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Actress Khushbu was referring to the reception to Ajith’s film Valimai. In what seemed like a mix of admiration and envy, she tweeted in Tamil: “Only you [Ajith Kumar] draw such crowds.”
On Wednesday (Feb 24) evening, at a theatre in Thoothukudi, there was a large crowd of mostly young men on bikes. They had come to buy tickets.
The next day was houseful at the theatre. All tickets were sold out. Shows were starting late. Power problem, said the security man. It was probably just the difficulty in managing the crowd that was causing delays. The 2:35pm show started at 3pm. As soon as the censor certificate for the film, Valimai came on screen there was a loud cheer.
The next big celebration came as a full throated hoot from many fans. That was for Huma Quershi who is by now a familiar actress on Tamil cinema, after her star turn in Rajini’s Kaala.
The loudest cheer was for Ajith making an appearance. He had forbidden the use of the word, Thala (leader) for him, so fans were careful not to say it.
Khushbu didn’t say exactly what the reason for her puzzlement and wonder was. But it was clear. Ajith Kumar is among the most wooden actors in Tamil cinema. A robot could have done better in Valimai.
Shahrukh Khan has said he has just about one other face to show for the camera, one emotion he can present. Ajith Kumar has none. While he is deadpan and blank most of the time, Valimai more than makes up for it with all the bikes whizzing around and blood and gore being unleashed to inject frenzied life.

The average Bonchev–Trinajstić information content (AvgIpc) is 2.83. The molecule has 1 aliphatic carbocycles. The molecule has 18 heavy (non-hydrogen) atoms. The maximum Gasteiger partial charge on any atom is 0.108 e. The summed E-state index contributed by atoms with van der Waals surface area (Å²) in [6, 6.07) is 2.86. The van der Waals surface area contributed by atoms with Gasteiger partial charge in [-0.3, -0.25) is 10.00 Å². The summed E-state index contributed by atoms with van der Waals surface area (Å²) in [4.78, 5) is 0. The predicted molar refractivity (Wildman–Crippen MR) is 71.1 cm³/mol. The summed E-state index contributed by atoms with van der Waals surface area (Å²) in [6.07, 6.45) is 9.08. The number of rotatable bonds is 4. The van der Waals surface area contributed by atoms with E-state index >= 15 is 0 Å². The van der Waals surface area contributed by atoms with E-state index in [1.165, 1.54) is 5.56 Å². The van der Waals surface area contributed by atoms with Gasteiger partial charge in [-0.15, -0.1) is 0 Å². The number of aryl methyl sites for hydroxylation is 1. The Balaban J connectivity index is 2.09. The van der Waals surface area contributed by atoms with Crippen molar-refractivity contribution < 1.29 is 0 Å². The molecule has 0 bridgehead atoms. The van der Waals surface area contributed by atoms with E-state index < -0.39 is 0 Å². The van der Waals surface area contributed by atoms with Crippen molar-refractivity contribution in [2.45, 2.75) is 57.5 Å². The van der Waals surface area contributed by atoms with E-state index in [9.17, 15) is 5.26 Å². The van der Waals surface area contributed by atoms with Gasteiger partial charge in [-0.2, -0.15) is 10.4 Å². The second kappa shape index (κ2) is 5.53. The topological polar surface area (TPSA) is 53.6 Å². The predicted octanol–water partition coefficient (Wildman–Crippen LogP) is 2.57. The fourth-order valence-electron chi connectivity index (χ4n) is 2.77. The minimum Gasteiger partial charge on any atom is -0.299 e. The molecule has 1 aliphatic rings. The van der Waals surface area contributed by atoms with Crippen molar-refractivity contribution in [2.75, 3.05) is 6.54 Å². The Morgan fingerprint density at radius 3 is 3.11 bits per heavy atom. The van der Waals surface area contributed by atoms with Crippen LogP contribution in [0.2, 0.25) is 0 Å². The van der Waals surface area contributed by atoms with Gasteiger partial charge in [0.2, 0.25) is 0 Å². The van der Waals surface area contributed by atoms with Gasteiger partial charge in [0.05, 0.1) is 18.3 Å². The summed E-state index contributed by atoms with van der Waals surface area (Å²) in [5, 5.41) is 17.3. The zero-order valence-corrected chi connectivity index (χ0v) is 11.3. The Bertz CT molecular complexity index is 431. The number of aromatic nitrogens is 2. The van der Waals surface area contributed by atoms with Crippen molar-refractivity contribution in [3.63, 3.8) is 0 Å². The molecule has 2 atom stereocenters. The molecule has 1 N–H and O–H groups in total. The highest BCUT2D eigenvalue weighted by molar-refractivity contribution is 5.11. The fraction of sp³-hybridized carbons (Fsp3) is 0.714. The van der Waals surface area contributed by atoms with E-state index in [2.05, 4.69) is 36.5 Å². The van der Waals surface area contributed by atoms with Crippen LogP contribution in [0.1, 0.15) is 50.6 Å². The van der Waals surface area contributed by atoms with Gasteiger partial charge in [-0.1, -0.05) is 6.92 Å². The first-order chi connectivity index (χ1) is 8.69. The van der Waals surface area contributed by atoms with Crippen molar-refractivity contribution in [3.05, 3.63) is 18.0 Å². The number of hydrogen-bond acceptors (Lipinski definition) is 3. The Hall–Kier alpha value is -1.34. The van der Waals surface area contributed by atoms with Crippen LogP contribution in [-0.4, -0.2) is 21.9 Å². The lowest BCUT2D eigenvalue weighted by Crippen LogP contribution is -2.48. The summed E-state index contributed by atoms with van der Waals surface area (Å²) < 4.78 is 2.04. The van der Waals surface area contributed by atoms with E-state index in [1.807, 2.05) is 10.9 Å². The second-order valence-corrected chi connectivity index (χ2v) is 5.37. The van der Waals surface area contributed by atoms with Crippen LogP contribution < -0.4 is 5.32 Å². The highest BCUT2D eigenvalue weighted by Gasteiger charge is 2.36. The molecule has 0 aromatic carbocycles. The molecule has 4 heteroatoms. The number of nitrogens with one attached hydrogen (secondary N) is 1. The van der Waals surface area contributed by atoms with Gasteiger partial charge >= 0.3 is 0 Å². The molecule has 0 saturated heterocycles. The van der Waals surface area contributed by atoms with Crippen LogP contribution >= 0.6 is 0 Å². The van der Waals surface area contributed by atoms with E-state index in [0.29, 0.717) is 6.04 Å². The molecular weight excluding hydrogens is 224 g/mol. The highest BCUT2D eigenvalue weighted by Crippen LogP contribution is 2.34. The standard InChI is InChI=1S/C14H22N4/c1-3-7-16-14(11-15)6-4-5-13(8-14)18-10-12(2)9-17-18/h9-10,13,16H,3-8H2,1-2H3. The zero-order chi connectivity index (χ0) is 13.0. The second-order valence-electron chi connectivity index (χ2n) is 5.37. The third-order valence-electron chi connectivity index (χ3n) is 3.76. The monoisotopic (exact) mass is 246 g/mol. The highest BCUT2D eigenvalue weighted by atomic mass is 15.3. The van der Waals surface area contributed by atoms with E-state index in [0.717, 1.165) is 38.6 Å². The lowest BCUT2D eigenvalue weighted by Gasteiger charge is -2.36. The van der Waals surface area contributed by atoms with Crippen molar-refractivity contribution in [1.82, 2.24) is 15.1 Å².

The reason for Rajini’s or even Vijay’s appeal is obvious. They bring a certain energy, a vitality. Rajini was a live wire in his youth and continues to be one.
Well, Ajith is a good man. And that’s enough to drive fan frenzy in Tamil Nadu.
Ajith is a star and a celebrity but is down to earth. He has no airs. He is humble. He treats everyone with respect, cooks biryani for the lightboy on the set.
Ajith scorns the trappings of stardom. He genuinely cares for people, helps them. The Thalaa auto you see on Chennai streets has probably come from his largesse.
Good guy, Ajith.
For all the young men on bikes, Valimai is a warning and a piece of advice: Be good, love your parents who love you, and do your duty.
It’s the MGR formula reworked: Good guy in real life and good guy on screen. While MGR’s image was in-part, or in large measure, due to orchestrated propaganda by the DMK, in Ajith’s case it looks like the image is the reality.
Ajith is teflon. There is not even a whiff of scandal about him. No gossip. He bought apartments for all the hired help in his house in Thiruvanmiyur.
Was Ajith’s opening shot in Valimai an indication of things to come? He rises up from inside a van and poses – not very different from Jayalalithaa’s vantop election campaigns. His film was released on her birthday.
In the film, Ajith criticizes people who say the system is broken. He is for fixing it, for reforming it, from the inside. His roles are increasingly a hyper presentation of his real life persona.
MGR’s film image was used to create a political career. Vijayakanth showed that can be replicated to an extent.
But Rajini went the other way. He milked his political entry to drive interest towards his film. Instead of using films to enter politics, he used talk of politics to sustain his film career. And he would make statements favouring the state government before each of his film releases to ensure a tax waiver and cheaper tickets.
Valimai is probably just the producers and Ajith Kumar himself milking political talk to sustain the film’s collections.
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